Lloyds shareholders are prepared to let the bank's embattled management stay in their jobs despite last week's announcement of losses caused by the acquisition of Halifax Bank of Scotland (HBOS).
Pressure has mounted on Sir Victor Blank, Lloyds' chairman, and Eric Daniels, his chief executive, since Friday's statement shocked investors with £11bn of losses from HBOS' corporate bank and investments in toxic securities.
Only two days before at the Treasury Select Committee Mr Daniels had said Lloyds had found nothing unexpected in HBOS since buying the bank last month. But he admitted Lloyds had not checked the books of Britain's biggest mortgage lender as thoroughly as it would have liked before doing the deal.
A significant institutional shareholder in Lloyds said: “I don't see any reason to clamour for change at this stage. The people who have created the problem have now left the bank.”
“There is an element of them (Lloyds) being able to blame all the bad stuff on the HBOS guys but if it goes too far they endanger their own position.”
Another significant shareholder said: “Should any heads roll? I can't think that is going to help the situation. They feel suitably embarrassed and now the pressure is on but there isn't a wide gene pool out there of suitable unemployed bankers looking to be employed.”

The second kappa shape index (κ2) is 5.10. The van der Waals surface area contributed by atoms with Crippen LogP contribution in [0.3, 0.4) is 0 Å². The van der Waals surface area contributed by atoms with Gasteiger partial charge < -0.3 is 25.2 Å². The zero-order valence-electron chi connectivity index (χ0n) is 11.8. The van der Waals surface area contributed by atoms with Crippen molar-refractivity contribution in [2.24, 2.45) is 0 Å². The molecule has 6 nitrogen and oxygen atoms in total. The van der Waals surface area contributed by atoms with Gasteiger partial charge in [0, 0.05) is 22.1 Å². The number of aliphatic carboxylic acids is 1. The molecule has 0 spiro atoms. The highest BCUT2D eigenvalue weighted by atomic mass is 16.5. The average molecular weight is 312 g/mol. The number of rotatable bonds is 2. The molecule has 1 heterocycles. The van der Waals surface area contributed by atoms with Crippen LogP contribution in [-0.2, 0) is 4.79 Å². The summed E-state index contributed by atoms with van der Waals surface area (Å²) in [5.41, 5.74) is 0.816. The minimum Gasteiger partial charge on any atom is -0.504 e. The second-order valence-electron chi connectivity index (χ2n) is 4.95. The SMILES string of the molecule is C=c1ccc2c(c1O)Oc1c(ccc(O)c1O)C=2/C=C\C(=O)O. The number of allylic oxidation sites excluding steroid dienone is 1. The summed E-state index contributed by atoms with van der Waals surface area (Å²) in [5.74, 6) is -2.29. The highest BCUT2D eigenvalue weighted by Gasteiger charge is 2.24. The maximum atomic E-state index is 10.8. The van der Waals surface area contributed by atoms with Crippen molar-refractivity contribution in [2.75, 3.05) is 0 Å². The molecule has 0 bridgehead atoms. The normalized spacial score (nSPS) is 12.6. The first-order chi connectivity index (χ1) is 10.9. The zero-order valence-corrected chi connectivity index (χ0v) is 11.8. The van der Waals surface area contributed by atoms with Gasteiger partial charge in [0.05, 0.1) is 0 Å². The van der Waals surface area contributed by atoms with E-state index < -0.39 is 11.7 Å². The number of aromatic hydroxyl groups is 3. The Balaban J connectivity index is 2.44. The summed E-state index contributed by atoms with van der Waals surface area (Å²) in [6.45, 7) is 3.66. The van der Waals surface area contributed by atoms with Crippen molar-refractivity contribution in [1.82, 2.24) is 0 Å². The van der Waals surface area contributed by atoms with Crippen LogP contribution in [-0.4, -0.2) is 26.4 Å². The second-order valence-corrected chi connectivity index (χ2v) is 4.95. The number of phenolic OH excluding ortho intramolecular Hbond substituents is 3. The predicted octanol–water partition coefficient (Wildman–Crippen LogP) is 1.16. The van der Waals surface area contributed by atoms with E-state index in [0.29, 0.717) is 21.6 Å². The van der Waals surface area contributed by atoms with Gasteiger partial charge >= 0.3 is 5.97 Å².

Lloyds shares fell 8.4% yesterday on a volatile day for the stock as fears persisted that the bank may need more capital, forcing it closer to nationalisation. The shares fell by nearly a third on Friday.
The Government already owns 43% of the bank after bailing out HBOS and brokering its takeover by Lloyds, which did the deal to create a dominant UK retail bank.
Moody's cut Lloyds' senior debt rating by three notches to A1. The agency said the increased risks within HBOS would weaken Lloyds' profitability and capital and that Lloyds also faced the task of absorbing a larger but weaker bank.
Analysts at Citi, who have taken a tough line on banks' capital, increased their estimate of Lloyds' potential capital needs to £11.2bn from £3bn. After Friday's sketchy trading update, investors are looking for more detail of the losses and the outlook for HBOS's corporate bank when Lloyds reports 2008 results on February 27.
Lloyds led a drop in the value of subordinated bank bonds, which count as tier-one capital, to a record low on fears of nationalisation. Holders of the bonds would be low in the pecking order for repayment if a bank was nationalised. The Government, desperate to stop a run on the bank's shares, gave its strongest indications yet that it did not want to nationalise the bank.
“There's no active consideration being given to nationalisation” a spokesman for Gordon Brown said. “The Prime Minister takes the view he took in September: that this merger is in the wider interests of the stability of the financial system."
Stephen Timms, chief secretary to the Treasury, said the Government was “not contemplating” nationalisation.
Analysts at Cazenove said that Lloyds needed support against HBOS's losses from the Government's planned asset protection scheme, announced last month but not yet finalised.
“The announcement brings to the fore our original concerns that HBOS would drag Lloyds down with it rather than the acquirer affecting a rescue,” the analysts said.